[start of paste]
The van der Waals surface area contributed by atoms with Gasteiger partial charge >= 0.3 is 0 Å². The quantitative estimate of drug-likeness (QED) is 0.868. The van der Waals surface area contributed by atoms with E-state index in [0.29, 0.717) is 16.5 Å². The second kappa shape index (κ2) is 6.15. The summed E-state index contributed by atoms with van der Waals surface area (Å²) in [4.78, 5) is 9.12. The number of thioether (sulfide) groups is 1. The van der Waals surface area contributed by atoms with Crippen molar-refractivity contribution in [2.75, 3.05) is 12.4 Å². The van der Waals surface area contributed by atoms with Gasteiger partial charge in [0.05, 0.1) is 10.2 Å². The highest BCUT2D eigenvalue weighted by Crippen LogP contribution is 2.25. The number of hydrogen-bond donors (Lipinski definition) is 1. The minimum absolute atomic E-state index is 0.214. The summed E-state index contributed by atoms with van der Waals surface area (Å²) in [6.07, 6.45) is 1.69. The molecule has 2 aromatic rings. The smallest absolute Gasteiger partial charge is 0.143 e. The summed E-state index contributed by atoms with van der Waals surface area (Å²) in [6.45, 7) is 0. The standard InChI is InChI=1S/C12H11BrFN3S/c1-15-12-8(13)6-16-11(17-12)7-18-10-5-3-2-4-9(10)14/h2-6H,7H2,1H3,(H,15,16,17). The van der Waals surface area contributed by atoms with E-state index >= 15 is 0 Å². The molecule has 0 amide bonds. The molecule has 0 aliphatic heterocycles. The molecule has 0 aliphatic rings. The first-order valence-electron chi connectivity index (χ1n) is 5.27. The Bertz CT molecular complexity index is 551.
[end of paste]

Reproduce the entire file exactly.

The van der Waals surface area contributed by atoms with Gasteiger partial charge >= 0.3 is 0 Å². The quantitative estimate of drug-likeness (QED) is 0.868. The van der Waals surface area contributed by atoms with E-state index in [0.29, 0.717) is 16.5 Å². The second kappa shape index (κ2) is 6.15. The summed E-state index contributed by atoms with van der Waals surface area (Å²) in [4.78, 5) is 9.12. The number of thioether (sulfide) groups is 1. The van der Waals surface area contributed by atoms with Crippen molar-refractivity contribution in [2.75, 3.05) is 12.4 Å². The van der Waals surface area contributed by atoms with Gasteiger partial charge in [0.05, 0.1) is 10.2 Å². The highest BCUT2D eigenvalue weighted by Crippen LogP contribution is 2.25. The number of hydrogen-bond donors (Lipinski definition) is 1. The minimum absolute atomic E-state index is 0.214. The summed E-state index contributed by atoms with van der Waals surface area (Å²) in [6.07, 6.45) is 1.69. The molecule has 2 aromatic rings. The smallest absolute Gasteiger partial charge is 0.143 e. The summed E-state index contributed by atoms with van der Waals surface area (Å²) in [6.45, 7) is 0. The standard InChI is InChI=1S/C12H11BrFN3S/c1-15-12-8(13)6-16-11(17-12)7-18-10-5-3-2-4-9(10)14/h2-6H,7H2,1H3,(H,15,16,17). The van der Waals surface area contributed by atoms with E-state index >= 15 is 0 Å². The molecule has 0 amide bonds. The molecule has 0 aliphatic heterocycles. The molecule has 0 aliphatic rings. The first-order valence-electron chi connectivity index (χ1n) is 5.27. The Bertz CT molecular complexity index is 551.